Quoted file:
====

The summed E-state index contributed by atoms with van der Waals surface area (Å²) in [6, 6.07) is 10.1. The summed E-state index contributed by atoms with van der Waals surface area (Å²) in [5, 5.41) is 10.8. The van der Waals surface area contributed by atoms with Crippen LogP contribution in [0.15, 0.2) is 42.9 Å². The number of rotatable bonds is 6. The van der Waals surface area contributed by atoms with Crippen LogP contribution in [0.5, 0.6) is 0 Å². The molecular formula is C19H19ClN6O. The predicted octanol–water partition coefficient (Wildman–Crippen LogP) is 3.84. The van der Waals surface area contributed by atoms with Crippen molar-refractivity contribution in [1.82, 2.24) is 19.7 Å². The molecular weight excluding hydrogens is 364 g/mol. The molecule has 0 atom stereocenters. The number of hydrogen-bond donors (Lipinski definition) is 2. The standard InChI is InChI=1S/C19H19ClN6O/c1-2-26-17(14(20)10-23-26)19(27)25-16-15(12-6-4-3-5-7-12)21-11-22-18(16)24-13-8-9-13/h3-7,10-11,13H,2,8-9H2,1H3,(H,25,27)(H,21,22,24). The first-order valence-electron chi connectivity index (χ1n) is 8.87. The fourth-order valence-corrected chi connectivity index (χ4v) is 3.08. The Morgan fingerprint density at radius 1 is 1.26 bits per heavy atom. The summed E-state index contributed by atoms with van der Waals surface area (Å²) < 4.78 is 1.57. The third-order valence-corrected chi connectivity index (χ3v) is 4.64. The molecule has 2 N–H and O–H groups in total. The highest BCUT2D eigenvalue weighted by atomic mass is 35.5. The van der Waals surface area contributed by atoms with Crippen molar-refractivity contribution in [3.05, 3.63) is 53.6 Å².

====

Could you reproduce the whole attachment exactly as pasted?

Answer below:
The summed E-state index contributed by atoms with van der Waals surface area (Å²) in [6, 6.07) is 10.1. The summed E-state index contributed by atoms with van der Waals surface area (Å²) in [5, 5.41) is 10.8. The van der Waals surface area contributed by atoms with Crippen LogP contribution in [0.15, 0.2) is 42.9 Å². The number of rotatable bonds is 6. The van der Waals surface area contributed by atoms with Crippen LogP contribution in [0.5, 0.6) is 0 Å². The molecular formula is C19H19ClN6O. The predicted octanol–water partition coefficient (Wildman–Crippen LogP) is 3.84. The van der Waals surface area contributed by atoms with Crippen molar-refractivity contribution in [1.82, 2.24) is 19.7 Å². The molecular weight excluding hydrogens is 364 g/mol. The molecule has 0 atom stereocenters. The number of hydrogen-bond donors (Lipinski definition) is 2. The standard InChI is InChI=1S/C19H19ClN6O/c1-2-26-17(14(20)10-23-26)19(27)25-16-15(12-6-4-3-5-7-12)21-11-22-18(16)24-13-8-9-13/h3-7,10-11,13H,2,8-9H2,1H3,(H,25,27)(H,21,22,24). The first-order valence-electron chi connectivity index (χ1n) is 8.87. The fourth-order valence-corrected chi connectivity index (χ4v) is 3.08. The Morgan fingerprint density at radius 1 is 1.26 bits per heavy atom. The summed E-state index contributed by atoms with van der Waals surface area (Å²) < 4.78 is 1.57. The third-order valence-corrected chi connectivity index (χ3v) is 4.64. The molecule has 2 N–H and O–H groups in total. The highest BCUT2D eigenvalue weighted by atomic mass is 35.5. The van der Waals surface area contributed by atoms with Crippen molar-refractivity contribution in [3.05, 3.63) is 53.6 Å².